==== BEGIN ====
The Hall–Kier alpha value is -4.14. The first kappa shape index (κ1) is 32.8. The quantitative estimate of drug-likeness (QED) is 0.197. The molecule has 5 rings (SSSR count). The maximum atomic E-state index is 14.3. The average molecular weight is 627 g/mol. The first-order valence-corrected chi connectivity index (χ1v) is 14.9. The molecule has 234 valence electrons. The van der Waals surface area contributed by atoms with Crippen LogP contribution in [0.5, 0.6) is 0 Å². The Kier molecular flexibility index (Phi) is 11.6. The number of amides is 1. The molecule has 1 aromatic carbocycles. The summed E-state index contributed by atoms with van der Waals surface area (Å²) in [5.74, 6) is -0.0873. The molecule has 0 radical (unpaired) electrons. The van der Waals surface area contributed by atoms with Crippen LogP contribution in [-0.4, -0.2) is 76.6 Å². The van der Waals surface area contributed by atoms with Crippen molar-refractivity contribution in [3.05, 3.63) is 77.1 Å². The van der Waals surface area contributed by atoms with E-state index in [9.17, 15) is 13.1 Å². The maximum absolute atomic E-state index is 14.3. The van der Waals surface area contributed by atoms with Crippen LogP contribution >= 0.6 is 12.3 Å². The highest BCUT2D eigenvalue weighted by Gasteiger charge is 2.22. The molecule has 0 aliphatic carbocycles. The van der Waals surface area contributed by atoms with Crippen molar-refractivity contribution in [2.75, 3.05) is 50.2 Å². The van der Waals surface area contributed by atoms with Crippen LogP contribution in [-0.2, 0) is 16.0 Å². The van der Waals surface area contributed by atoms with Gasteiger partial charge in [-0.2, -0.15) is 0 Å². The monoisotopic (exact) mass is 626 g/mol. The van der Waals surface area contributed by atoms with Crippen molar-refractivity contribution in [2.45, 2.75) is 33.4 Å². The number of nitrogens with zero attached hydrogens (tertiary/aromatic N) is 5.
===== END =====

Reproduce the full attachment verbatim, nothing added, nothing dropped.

The Hall–Kier alpha value is -4.14. The first kappa shape index (κ1) is 32.8. The quantitative estimate of drug-likeness (QED) is 0.197. The molecule has 5 rings (SSSR count). The maximum atomic E-state index is 14.3. The average molecular weight is 627 g/mol. The first-order valence-corrected chi connectivity index (χ1v) is 14.9. The molecule has 234 valence electrons. The van der Waals surface area contributed by atoms with Crippen LogP contribution in [0.5, 0.6) is 0 Å². The Kier molecular flexibility index (Phi) is 11.6. The number of amides is 1. The molecule has 1 aromatic carbocycles. The summed E-state index contributed by atoms with van der Waals surface area (Å²) in [5.74, 6) is -0.0873. The molecule has 0 radical (unpaired) electrons. The van der Waals surface area contributed by atoms with Crippen LogP contribution in [-0.4, -0.2) is 76.6 Å². The van der Waals surface area contributed by atoms with Crippen molar-refractivity contribution in [3.05, 3.63) is 77.1 Å². The van der Waals surface area contributed by atoms with E-state index in [9.17, 15) is 13.1 Å². The maximum absolute atomic E-state index is 14.3. The van der Waals surface area contributed by atoms with Crippen LogP contribution >= 0.6 is 12.3 Å². The highest BCUT2D eigenvalue weighted by Gasteiger charge is 2.22. The molecule has 0 aliphatic carbocycles. The van der Waals surface area contributed by atoms with Crippen molar-refractivity contribution in [2.75, 3.05) is 50.2 Å². The van der Waals surface area contributed by atoms with Crippen LogP contribution in [-0.2, 0) is 16.0 Å². The van der Waals surface area contributed by atoms with Gasteiger partial charge in [-0.2, -0.15) is 0 Å². The monoisotopic (exact) mass is 626 g/mol. The van der Waals surface area contributed by atoms with Crippen molar-refractivity contribution in [2.45, 2.75) is 33.4 Å². The number of nitrogens with zero attached hydrogens (tertiary/aromatic N) is 5.